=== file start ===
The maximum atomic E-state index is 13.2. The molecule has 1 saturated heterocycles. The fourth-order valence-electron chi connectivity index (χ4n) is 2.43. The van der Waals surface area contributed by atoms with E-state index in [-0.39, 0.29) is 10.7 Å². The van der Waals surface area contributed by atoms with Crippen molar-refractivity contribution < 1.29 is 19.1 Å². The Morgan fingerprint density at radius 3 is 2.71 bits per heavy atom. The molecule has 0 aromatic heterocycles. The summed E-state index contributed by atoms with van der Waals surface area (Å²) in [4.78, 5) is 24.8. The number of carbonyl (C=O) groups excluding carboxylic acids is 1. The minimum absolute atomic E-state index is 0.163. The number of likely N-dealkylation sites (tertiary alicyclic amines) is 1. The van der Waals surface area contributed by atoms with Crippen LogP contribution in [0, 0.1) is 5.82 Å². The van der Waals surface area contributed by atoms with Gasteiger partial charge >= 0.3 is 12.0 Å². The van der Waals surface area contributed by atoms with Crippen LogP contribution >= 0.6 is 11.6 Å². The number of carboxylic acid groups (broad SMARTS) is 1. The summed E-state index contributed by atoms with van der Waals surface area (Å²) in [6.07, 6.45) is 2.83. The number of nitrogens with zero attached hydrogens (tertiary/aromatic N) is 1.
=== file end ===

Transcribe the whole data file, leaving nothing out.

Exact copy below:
The maximum atomic E-state index is 13.2. The molecule has 1 saturated heterocycles. The fourth-order valence-electron chi connectivity index (χ4n) is 2.43. The van der Waals surface area contributed by atoms with E-state index in [-0.39, 0.29) is 10.7 Å². The van der Waals surface area contributed by atoms with Crippen molar-refractivity contribution < 1.29 is 19.1 Å². The Morgan fingerprint density at radius 3 is 2.71 bits per heavy atom. The molecule has 0 aromatic heterocycles. The summed E-state index contributed by atoms with van der Waals surface area (Å²) in [4.78, 5) is 24.8. The number of carbonyl (C=O) groups excluding carboxylic acids is 1. The minimum absolute atomic E-state index is 0.163. The number of likely N-dealkylation sites (tertiary alicyclic amines) is 1. The van der Waals surface area contributed by atoms with Crippen LogP contribution in [0, 0.1) is 5.82 Å². The van der Waals surface area contributed by atoms with Gasteiger partial charge >= 0.3 is 12.0 Å². The van der Waals surface area contributed by atoms with Crippen LogP contribution >= 0.6 is 11.6 Å². The number of carboxylic acid groups (broad SMARTS) is 1. The summed E-state index contributed by atoms with van der Waals surface area (Å²) in [6.07, 6.45) is 2.83. The number of nitrogens with zero attached hydrogens (tertiary/aromatic N) is 1.